Storm knocks out power, whips up tornado and causes hundreds of accidents in southeast US

A storm has dumped as much as 15 inches of snow in parts of the southeastern US – cutting power for nearly 250,000 people, sparking a tornado and causing treacherous road conditions.

Highway patrols said there had been hundreds of accidents on icy roads, and Storm Izzy is now threatening the northeast.

More than 1,200 flights from North Carolina’s Charlotte Douglas International airport were cancelled on Sunday, according to the Flightaware tracking website.

The storm cut power to more than a quarter of a million at one stage. Pic: AP
The storm cut power to more than a quarter of a million people at one stage. Pic: AP

The governors of Georgia, Virginia, and North and South Carolina declared state emergencies ahead of the extreme weather.

Electricity was cut to a quarter of a million people at one point, with North Carolina worst hit with 90,000 households disrupted, according to the site.

Highway Patrol in the state said they had attended 300 crashes and received more than 800 calls for service. Two people died on Sunday when their car hit trees east of Raleigh.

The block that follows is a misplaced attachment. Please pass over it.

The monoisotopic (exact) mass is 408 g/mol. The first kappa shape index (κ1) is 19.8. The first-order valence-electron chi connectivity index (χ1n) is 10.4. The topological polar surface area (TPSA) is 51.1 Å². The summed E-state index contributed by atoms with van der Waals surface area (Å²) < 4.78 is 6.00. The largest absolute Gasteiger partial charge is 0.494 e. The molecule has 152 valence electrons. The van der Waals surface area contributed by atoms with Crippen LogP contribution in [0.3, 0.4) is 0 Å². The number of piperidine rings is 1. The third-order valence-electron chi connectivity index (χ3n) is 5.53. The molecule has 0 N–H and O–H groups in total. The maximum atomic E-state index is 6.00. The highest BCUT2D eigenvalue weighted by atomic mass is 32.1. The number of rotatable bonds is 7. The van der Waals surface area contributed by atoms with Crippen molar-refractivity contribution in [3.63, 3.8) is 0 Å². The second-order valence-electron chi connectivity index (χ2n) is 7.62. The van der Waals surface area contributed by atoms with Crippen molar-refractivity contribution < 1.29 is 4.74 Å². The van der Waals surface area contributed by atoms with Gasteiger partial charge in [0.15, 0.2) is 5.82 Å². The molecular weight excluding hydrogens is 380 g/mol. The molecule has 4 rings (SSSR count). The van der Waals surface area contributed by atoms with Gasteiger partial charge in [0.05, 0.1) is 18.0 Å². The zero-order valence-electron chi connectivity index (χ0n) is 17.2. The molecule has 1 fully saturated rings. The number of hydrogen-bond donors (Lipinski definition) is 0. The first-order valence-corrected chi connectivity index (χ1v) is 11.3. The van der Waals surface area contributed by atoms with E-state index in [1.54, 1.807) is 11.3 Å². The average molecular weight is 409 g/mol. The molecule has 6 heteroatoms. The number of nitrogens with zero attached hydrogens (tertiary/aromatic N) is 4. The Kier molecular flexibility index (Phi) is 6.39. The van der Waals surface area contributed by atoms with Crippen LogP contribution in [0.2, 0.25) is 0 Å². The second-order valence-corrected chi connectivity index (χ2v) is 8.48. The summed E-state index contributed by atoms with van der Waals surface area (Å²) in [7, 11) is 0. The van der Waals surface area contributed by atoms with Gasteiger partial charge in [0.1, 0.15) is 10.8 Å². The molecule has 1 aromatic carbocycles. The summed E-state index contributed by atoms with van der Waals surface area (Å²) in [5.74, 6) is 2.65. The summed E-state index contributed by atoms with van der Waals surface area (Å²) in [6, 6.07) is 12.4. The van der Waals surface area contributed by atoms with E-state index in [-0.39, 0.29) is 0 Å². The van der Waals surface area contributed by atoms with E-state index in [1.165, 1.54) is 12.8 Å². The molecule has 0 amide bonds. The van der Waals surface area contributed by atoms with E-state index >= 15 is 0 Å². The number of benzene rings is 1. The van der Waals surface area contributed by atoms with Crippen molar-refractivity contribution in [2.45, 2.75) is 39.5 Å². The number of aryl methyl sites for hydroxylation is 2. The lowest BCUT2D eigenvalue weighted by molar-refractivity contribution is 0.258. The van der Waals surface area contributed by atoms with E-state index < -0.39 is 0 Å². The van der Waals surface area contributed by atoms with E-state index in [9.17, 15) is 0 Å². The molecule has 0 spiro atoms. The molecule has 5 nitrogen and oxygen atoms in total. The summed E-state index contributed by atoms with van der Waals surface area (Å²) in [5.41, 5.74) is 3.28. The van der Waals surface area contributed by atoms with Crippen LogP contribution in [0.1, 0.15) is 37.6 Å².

Meanwhile, a 118mph tornado ripped through a southwest Florida trailer park and destroyed 30 homes.

More on North Carolina

The National Weather Service said it was on the ground for almost two miles and had a maximum width of 115 metres.

Edward Murray, 81, told the Naples Daily News the tornado picked up his home and tossed it on top of his neighbour’s.

Many roads in North Carolina were covered with ice and snow. Pic: AP
Many roads in North Carolina were covered with ice and snow. Pic: AP

“That’s my house that’s turned upside down,” he said.

‘I told the devil it’s not today’

“The tornado took me off my feet, blew me toward the east wall and buried me under the sink, refrigerator, kitchen chairs and everything else.”

“I was so happy when I saw the sky,” he told the newspaper. “I said to the devil: ‘It’s not going to be today’.”

The highest snowfall as of 11pm on Sunday was 15.5 inches (39.4cm) in Flat Rock, North Carolina, according to the National Weather Service.

Gatlinburg in Tennessee received 11.2 inches (28.4cm) and there was 10 inches (25.4cm) in Clayton, Georgia.

Several states on alert

Next in the firing line is the US northeast.

Snowfall of more than one inch an hour is possible along and just west of the Appalachian mountains on Monday, forecasters warn.

West Virginia, western parts of Pennsylvania and New York state, and high elevations of New England are all on alert.

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